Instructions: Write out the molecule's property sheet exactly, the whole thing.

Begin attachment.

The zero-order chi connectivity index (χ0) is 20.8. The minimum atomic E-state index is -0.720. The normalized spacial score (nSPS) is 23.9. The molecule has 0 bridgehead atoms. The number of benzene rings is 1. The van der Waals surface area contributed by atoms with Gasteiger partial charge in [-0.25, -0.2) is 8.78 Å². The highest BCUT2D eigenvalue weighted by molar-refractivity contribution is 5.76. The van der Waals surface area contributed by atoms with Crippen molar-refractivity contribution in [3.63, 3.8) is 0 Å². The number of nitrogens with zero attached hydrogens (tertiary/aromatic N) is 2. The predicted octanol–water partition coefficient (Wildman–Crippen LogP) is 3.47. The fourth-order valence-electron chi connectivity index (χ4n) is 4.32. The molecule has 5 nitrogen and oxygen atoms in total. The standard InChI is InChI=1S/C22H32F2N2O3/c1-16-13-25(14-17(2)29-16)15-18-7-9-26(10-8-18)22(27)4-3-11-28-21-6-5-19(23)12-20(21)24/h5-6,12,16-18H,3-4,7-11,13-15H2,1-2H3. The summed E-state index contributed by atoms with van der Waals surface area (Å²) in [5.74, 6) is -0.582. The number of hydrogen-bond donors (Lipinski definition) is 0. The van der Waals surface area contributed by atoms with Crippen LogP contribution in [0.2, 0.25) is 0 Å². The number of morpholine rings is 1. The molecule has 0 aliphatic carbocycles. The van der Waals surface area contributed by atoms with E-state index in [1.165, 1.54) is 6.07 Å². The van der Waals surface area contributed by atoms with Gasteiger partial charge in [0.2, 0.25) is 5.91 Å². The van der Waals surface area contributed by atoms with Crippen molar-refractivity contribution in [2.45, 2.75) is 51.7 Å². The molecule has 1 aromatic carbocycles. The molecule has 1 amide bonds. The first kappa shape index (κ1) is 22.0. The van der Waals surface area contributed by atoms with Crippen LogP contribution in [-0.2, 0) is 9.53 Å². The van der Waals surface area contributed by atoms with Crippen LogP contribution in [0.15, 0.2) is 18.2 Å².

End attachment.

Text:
The zero-order chi connectivity index (χ0) is 20.8. The minimum atomic E-state index is -0.720. The normalized spacial score (nSPS) is 23.9. The molecule has 0 bridgehead atoms. The number of benzene rings is 1. The van der Waals surface area contributed by atoms with Gasteiger partial charge in [-0.25, -0.2) is 8.78 Å². The highest BCUT2D eigenvalue weighted by molar-refractivity contribution is 5.76. The van der Waals surface area contributed by atoms with Crippen molar-refractivity contribution in [3.63, 3.8) is 0 Å². The number of nitrogens with zero attached hydrogens (tertiary/aromatic N) is 2. The predicted octanol–water partition coefficient (Wildman–Crippen LogP) is 3.47. The fourth-order valence-electron chi connectivity index (χ4n) is 4.32. The molecule has 5 nitrogen and oxygen atoms in total. The standard InChI is InChI=1S/C22H32F2N2O3/c1-16-13-25(14-17(2)29-16)15-18-7-9-26(10-8-18)22(27)4-3-11-28-21-6-5-19(23)12-20(21)24/h5-6,12,16-18H,3-4,7-11,13-15H2,1-2H3. The summed E-state index contributed by atoms with van der Waals surface area (Å²) in [5.74, 6) is -0.582. The number of hydrogen-bond donors (Lipinski definition) is 0. The van der Waals surface area contributed by atoms with Crippen LogP contribution in [0.2, 0.25) is 0 Å². The number of morpholine rings is 1. The molecule has 0 aliphatic carbocycles. The van der Waals surface area contributed by atoms with E-state index in [1.165, 1.54) is 6.07 Å². The van der Waals surface area contributed by atoms with Gasteiger partial charge in [0.2, 0.25) is 5.91 Å². The van der Waals surface area contributed by atoms with Crippen molar-refractivity contribution in [2.45, 2.75) is 51.7 Å². The molecule has 1 aromatic carbocycles. The molecule has 1 amide bonds. The first kappa shape index (κ1) is 22.0. The van der Waals surface area contributed by atoms with Crippen LogP contribution in [-0.2, 0) is 9.53 Å². The van der Waals surface area contributed by atoms with Crippen LogP contribution in [0.15, 0.2) is 18.2 Å².